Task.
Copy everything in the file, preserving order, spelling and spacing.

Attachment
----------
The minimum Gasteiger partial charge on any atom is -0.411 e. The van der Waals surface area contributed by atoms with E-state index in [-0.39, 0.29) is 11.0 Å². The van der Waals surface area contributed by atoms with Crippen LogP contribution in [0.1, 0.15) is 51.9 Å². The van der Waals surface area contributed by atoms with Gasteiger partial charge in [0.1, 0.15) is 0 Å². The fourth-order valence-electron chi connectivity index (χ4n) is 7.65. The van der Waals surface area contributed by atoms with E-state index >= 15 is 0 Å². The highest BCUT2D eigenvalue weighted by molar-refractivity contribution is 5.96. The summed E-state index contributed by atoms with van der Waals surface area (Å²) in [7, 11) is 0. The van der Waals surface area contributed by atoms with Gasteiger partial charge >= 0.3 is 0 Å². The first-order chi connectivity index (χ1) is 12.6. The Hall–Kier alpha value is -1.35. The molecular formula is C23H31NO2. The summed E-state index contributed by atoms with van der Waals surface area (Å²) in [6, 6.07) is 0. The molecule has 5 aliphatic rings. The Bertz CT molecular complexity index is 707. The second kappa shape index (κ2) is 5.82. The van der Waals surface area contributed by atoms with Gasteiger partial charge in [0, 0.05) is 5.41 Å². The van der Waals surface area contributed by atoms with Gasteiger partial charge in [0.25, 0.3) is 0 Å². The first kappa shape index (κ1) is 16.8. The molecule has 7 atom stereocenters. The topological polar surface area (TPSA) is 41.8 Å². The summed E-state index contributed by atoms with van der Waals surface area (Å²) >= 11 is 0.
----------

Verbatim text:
The minimum Gasteiger partial charge on any atom is -0.411 e. The van der Waals surface area contributed by atoms with E-state index in [-0.39, 0.29) is 11.0 Å². The van der Waals surface area contributed by atoms with Crippen LogP contribution in [0.1, 0.15) is 51.9 Å². The van der Waals surface area contributed by atoms with Gasteiger partial charge in [0.1, 0.15) is 0 Å². The fourth-order valence-electron chi connectivity index (χ4n) is 7.65. The van der Waals surface area contributed by atoms with E-state index >= 15 is 0 Å². The highest BCUT2D eigenvalue weighted by molar-refractivity contribution is 5.96. The summed E-state index contributed by atoms with van der Waals surface area (Å²) in [7, 11) is 0. The van der Waals surface area contributed by atoms with Gasteiger partial charge >= 0.3 is 0 Å². The first-order chi connectivity index (χ1) is 12.6. The Hall–Kier alpha value is -1.35. The molecular formula is C23H31NO2. The summed E-state index contributed by atoms with van der Waals surface area (Å²) in [6, 6.07) is 0. The molecule has 5 aliphatic rings. The Bertz CT molecular complexity index is 707. The second kappa shape index (κ2) is 5.82. The van der Waals surface area contributed by atoms with Gasteiger partial charge in [0, 0.05) is 5.41 Å². The van der Waals surface area contributed by atoms with Gasteiger partial charge in [0.25, 0.3) is 0 Å². The first kappa shape index (κ1) is 16.8. The molecule has 7 atom stereocenters. The topological polar surface area (TPSA) is 41.8 Å². The summed E-state index contributed by atoms with van der Waals surface area (Å²) >= 11 is 0.